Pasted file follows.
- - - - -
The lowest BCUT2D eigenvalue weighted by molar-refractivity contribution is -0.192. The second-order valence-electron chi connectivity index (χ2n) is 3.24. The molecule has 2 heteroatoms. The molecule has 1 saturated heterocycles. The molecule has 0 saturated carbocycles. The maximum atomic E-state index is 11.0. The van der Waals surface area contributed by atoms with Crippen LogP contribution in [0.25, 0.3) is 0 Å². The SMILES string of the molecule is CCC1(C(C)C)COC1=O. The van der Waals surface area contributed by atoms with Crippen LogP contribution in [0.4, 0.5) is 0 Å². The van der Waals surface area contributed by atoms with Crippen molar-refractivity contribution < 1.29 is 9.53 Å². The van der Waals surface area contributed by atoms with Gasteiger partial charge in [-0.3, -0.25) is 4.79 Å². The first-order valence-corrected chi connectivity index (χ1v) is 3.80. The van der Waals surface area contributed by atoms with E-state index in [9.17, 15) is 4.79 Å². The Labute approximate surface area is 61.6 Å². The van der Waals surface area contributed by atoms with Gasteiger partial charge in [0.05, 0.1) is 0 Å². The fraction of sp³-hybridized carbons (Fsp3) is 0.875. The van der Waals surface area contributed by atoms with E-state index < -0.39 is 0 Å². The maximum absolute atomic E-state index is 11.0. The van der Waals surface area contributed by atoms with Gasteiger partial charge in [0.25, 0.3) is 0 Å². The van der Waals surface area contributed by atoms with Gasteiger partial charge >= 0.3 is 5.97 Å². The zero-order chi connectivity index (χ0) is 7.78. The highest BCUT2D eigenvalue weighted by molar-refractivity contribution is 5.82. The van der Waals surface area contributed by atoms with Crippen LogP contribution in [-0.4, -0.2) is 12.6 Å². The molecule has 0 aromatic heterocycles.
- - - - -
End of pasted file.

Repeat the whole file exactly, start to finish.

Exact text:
The lowest BCUT2D eigenvalue weighted by molar-refractivity contribution is -0.192. The second-order valence-electron chi connectivity index (χ2n) is 3.24. The molecule has 2 heteroatoms. The molecule has 1 saturated heterocycles. The molecule has 0 saturated carbocycles. The maximum atomic E-state index is 11.0. The van der Waals surface area contributed by atoms with Crippen LogP contribution in [0.25, 0.3) is 0 Å². The SMILES string of the molecule is CCC1(C(C)C)COC1=O. The van der Waals surface area contributed by atoms with Crippen LogP contribution in [0.4, 0.5) is 0 Å². The van der Waals surface area contributed by atoms with Crippen molar-refractivity contribution < 1.29 is 9.53 Å². The van der Waals surface area contributed by atoms with Gasteiger partial charge in [-0.3, -0.25) is 4.79 Å². The first-order valence-corrected chi connectivity index (χ1v) is 3.80. The van der Waals surface area contributed by atoms with E-state index in [9.17, 15) is 4.79 Å². The Labute approximate surface area is 61.6 Å². The van der Waals surface area contributed by atoms with Gasteiger partial charge in [0.05, 0.1) is 0 Å². The fraction of sp³-hybridized carbons (Fsp3) is 0.875. The van der Waals surface area contributed by atoms with E-state index < -0.39 is 0 Å². The maximum absolute atomic E-state index is 11.0. The van der Waals surface area contributed by atoms with Gasteiger partial charge in [0.25, 0.3) is 0 Å². The van der Waals surface area contributed by atoms with Gasteiger partial charge >= 0.3 is 5.97 Å². The zero-order chi connectivity index (χ0) is 7.78. The highest BCUT2D eigenvalue weighted by molar-refractivity contribution is 5.82. The van der Waals surface area contributed by atoms with Crippen LogP contribution in [-0.4, -0.2) is 12.6 Å². The molecule has 0 aromatic heterocycles.